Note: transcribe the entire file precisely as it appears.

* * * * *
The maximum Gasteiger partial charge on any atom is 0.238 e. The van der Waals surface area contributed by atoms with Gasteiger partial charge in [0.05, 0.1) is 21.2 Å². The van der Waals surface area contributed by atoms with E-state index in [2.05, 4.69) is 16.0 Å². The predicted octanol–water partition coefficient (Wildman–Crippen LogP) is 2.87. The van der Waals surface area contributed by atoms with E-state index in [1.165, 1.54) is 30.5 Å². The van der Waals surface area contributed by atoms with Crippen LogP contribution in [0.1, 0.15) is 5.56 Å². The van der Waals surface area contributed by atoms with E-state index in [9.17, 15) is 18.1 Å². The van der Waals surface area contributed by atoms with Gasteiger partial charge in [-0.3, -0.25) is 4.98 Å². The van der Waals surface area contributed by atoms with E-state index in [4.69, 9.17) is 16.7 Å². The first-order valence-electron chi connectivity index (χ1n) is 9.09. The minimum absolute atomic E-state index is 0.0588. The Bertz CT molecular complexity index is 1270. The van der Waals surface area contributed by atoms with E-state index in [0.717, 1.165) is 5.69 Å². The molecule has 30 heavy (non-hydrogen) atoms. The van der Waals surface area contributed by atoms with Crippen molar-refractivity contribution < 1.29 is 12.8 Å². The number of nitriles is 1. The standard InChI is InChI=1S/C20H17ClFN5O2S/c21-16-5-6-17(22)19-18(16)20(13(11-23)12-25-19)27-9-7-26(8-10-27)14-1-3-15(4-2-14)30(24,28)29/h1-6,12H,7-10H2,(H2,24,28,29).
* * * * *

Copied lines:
The maximum Gasteiger partial charge on any atom is 0.238 e. The van der Waals surface area contributed by atoms with Gasteiger partial charge in [0.05, 0.1) is 21.2 Å². The van der Waals surface area contributed by atoms with E-state index in [2.05, 4.69) is 16.0 Å². The predicted octanol–water partition coefficient (Wildman–Crippen LogP) is 2.87. The van der Waals surface area contributed by atoms with E-state index in [1.165, 1.54) is 30.5 Å². The van der Waals surface area contributed by atoms with Crippen LogP contribution in [0.1, 0.15) is 5.56 Å². The van der Waals surface area contributed by atoms with E-state index in [9.17, 15) is 18.1 Å². The van der Waals surface area contributed by atoms with Gasteiger partial charge in [-0.3, -0.25) is 4.98 Å². The van der Waals surface area contributed by atoms with E-state index in [4.69, 9.17) is 16.7 Å². The first-order valence-electron chi connectivity index (χ1n) is 9.09. The minimum absolute atomic E-state index is 0.0588. The Bertz CT molecular complexity index is 1270. The van der Waals surface area contributed by atoms with E-state index in [0.717, 1.165) is 5.69 Å². The molecule has 30 heavy (non-hydrogen) atoms. The van der Waals surface area contributed by atoms with Crippen molar-refractivity contribution < 1.29 is 12.8 Å². The number of nitriles is 1. The standard InChI is InChI=1S/C20H17ClFN5O2S/c21-16-5-6-17(22)19-18(16)20(13(11-23)12-25-19)27-9-7-26(8-10-27)14-1-3-15(4-2-14)30(24,28)29/h1-6,12H,7-10H2,(H2,24,28,29).